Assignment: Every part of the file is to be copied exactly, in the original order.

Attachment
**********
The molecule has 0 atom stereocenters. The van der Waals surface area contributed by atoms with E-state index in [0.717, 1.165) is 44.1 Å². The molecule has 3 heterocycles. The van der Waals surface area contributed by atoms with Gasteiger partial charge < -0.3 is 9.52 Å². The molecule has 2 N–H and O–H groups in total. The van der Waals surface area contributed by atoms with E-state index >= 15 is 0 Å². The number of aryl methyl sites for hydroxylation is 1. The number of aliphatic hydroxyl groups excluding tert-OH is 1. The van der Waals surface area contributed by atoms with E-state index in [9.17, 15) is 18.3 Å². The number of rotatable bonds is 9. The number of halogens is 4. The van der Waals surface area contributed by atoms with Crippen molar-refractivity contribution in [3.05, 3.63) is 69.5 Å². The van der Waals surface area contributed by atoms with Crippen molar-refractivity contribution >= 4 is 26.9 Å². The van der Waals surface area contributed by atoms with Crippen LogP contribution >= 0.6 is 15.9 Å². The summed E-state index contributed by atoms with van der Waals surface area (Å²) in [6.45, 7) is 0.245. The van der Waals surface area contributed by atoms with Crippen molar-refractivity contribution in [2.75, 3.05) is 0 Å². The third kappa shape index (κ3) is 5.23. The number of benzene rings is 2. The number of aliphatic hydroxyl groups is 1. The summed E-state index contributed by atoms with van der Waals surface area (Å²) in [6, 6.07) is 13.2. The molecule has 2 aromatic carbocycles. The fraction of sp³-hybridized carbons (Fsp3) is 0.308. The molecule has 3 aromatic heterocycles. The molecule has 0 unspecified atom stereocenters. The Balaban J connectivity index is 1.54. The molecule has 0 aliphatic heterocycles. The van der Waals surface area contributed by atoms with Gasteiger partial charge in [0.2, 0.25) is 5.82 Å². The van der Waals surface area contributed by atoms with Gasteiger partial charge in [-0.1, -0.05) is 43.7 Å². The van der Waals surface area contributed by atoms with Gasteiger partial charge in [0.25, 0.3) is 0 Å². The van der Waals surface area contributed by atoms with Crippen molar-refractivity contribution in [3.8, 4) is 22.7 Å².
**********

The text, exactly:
The molecule has 0 atom stereocenters. The van der Waals surface area contributed by atoms with E-state index in [0.717, 1.165) is 44.1 Å². The molecule has 3 heterocycles. The van der Waals surface area contributed by atoms with Gasteiger partial charge < -0.3 is 9.52 Å². The molecule has 2 N–H and O–H groups in total. The van der Waals surface area contributed by atoms with E-state index >= 15 is 0 Å². The number of aryl methyl sites for hydroxylation is 1. The number of aliphatic hydroxyl groups excluding tert-OH is 1. The van der Waals surface area contributed by atoms with E-state index in [9.17, 15) is 18.3 Å². The number of rotatable bonds is 9. The number of halogens is 4. The van der Waals surface area contributed by atoms with Crippen molar-refractivity contribution in [3.05, 3.63) is 69.5 Å². The van der Waals surface area contributed by atoms with Crippen molar-refractivity contribution >= 4 is 26.9 Å². The van der Waals surface area contributed by atoms with Crippen LogP contribution >= 0.6 is 15.9 Å². The summed E-state index contributed by atoms with van der Waals surface area (Å²) in [6.45, 7) is 0.245. The van der Waals surface area contributed by atoms with Crippen molar-refractivity contribution in [2.75, 3.05) is 0 Å². The third kappa shape index (κ3) is 5.23. The number of benzene rings is 2. The number of aliphatic hydroxyl groups is 1. The summed E-state index contributed by atoms with van der Waals surface area (Å²) in [6, 6.07) is 13.2. The molecule has 2 aromatic carbocycles. The fraction of sp³-hybridized carbons (Fsp3) is 0.308. The molecule has 3 aromatic heterocycles. The molecule has 0 unspecified atom stereocenters. The Balaban J connectivity index is 1.54. The molecule has 0 aliphatic heterocycles. The van der Waals surface area contributed by atoms with Gasteiger partial charge in [0.2, 0.25) is 5.82 Å². The van der Waals surface area contributed by atoms with Gasteiger partial charge in [-0.1, -0.05) is 43.7 Å². The van der Waals surface area contributed by atoms with Gasteiger partial charge in [0.25, 0.3) is 0 Å². The van der Waals surface area contributed by atoms with Crippen molar-refractivity contribution in [3.8, 4) is 22.7 Å².